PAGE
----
Wivenhoe’s Big Society

To Wivenhoe Moving Image for tonights screening of The Social Network.

Throughout I find myself conjuring up disturbing images of Eric Pickles or even David Cameron bursting through the pop up screen – and in the full glare of the fairy lights waxing lyrical about Moving Image and the Big Society.

On the face of it Wivenhoe is a fine example of the Big Society – a place with gumption and get up and go. If something is missing someone will volunteer to provide it. No independent cinema – not a problem Wivenhoe has two cinema providers (new kids on the block Moving Image and the more established cinema club at the Nottage. The town happily boasts a poetry society, a comedy club, a local paper (the wonderful scarpenters times – never knowingly found online), a rival magazine from the enterprising folk at St Marys. Then there is the thriving May Fair, the ferry, the theatrical antics (and mis antics) of the panto group and the Gilbert and Sulivan Society. Thats not to mention the Wivenhoe Society, the Wivenhoe forum and many many more.

[Wivenhoe May Fair – photo by local photographer Lindsay Wakelin]

Literally every weekend something is happening – somewhere -initiated and run by enthusiastic volunteers who spotted something missing and moved to fill the gap. No wonder Eric and Dave are bursting to pop through the Moving Image Screen (in my (admittedly) weird head at least).

But (and doesn’t there always have to be a but) Wivenhoe is fortunate in many ways. It has many factors going for it which simply arent the case for towns and villages just five or six miles away. For one it retains its Railway Station (oh and I should mention the Railway Station boasts a poetry blackboard, a gallery and an active station adopters group called Off the Rails). A quick, easy (National Express permitting) route to London means their is employment and money here. Talking of money having a University up the road doesn’t half help- especially when half the staff choose to make Wivenhoe their home. Then theres the fact that Wivenhoe has an atmosphere which attracts creative types (it even has (I discovered today) its own Alfred Wallis in Ernie Turner and Francis Bacon once had a studio here ). It may not be St Ives … but perhaps its only a matter of time. There are people in Wivenhoe with the time, money, inclination, skills and ability to make things happen.

In complete contrast Jaywick sits on the coast a little over ten miles away. Four months ago East Jaywick was announced as the most deprived area in England and as you wonder through its streets (originally designed as holiday homes) its not hard to see why. Theres no hint of panto, poetry or may fairs here. You sense a sense of pride (the kind of pride and sense of home that prevents planners from demolishing the lot) but theres a sadness which manifests itself as slightly threatening as we head for the Martello Tower and the opening of If the Invader Comes ( a stunning multi media exhibition which runs throughout summer)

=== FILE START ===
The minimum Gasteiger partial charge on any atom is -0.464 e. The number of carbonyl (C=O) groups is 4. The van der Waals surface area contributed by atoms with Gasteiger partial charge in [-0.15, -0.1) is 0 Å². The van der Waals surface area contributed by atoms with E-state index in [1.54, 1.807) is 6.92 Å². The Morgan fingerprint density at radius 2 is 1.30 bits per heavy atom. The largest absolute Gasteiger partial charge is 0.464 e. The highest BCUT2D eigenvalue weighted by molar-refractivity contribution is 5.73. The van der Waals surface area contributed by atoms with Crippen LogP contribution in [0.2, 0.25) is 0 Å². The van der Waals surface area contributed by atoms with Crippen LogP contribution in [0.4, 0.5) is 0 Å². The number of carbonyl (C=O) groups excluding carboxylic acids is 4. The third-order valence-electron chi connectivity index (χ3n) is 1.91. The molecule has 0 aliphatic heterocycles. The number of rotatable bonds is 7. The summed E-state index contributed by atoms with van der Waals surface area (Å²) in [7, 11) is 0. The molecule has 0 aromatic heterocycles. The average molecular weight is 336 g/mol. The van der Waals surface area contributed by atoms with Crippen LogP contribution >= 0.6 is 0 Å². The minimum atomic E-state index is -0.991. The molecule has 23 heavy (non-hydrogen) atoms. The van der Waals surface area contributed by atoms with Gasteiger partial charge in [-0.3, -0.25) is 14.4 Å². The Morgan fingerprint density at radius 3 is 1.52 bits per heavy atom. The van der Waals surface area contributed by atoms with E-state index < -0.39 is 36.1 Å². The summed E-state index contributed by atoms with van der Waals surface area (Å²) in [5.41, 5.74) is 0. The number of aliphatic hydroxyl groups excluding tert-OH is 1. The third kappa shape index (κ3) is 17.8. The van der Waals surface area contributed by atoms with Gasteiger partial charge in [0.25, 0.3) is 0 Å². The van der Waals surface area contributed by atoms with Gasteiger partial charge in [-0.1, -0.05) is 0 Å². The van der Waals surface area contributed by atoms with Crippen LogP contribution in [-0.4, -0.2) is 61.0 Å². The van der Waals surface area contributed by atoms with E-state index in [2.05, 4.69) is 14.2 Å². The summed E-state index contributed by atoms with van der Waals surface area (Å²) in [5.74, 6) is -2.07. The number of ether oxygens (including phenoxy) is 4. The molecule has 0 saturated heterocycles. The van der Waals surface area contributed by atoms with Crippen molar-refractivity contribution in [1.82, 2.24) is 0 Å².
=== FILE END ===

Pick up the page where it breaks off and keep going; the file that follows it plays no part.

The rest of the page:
Its an air I recognise from my time in Leicester.

For five years I lived on the Braunestone estate. Originally the home of the Winstanley family it was compulsory purchased by Leicester City Council in 1925. The land was used to build new houses to replace the squalid and cramped conditions of inner city Leicester. A laudable aim but in so doing in many ways all that was achieved was moving ‘problem’ families from the inner city into an exclusion zone at the edge of the city. By the early nineties Braunestone was recognised as one of the most deprived estates in the East Midlands. As a result it won £49.5 million of New Deal for Communities money. It became a highly controversial project – at first the community struggled to manage the fund and to earn the trust of partners. So a skilled team were brought in to move the project on – only to meet a wall of resistance. No wonder than that a report by Coventry University found conflict and poor communication hindered the scheme in its early years – it took (literally) years for the trust to develop to allow the kind of buy in which makes things happen. Mind it rapidly then caught up to be held up as one of the more succesfull New deal projects –

I lived next door to a large family of three generations,single mum, teenage children with one of the girls having a child of her own. We befriended two of the younger boys – gardening and baking with them both. In talking with them a clear reality emerged – that both boys were trapped in a Braunestone circle with no ambition or any sense of moving on or away. A trip to the City Centre was a rarity – ask them where they saw themselves after school and the answer was unemployed.

I suppose my point is simple – that of course the Big Society works where people have the skills, time and motivation to make things happen. Here in Wivenhoe your kind of pushing at an open door. But those very places which really need the ‘Big Society’ are more likely than not the places that dont have such people. And as Braunestone found its not as simple as throwing money (which we no longer have) and skilled people at an area to make the Big Society happen.

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2 thoughts on “Wivenhoe’s Big Society

  1. Pingback: The cupboard is bare – go fill it. A day at #FSE12 « Matthew Linley’s Blog

  2. Pingback: A year on my blog – the top ten posts of 2012 « Matthew Linley’s Blog

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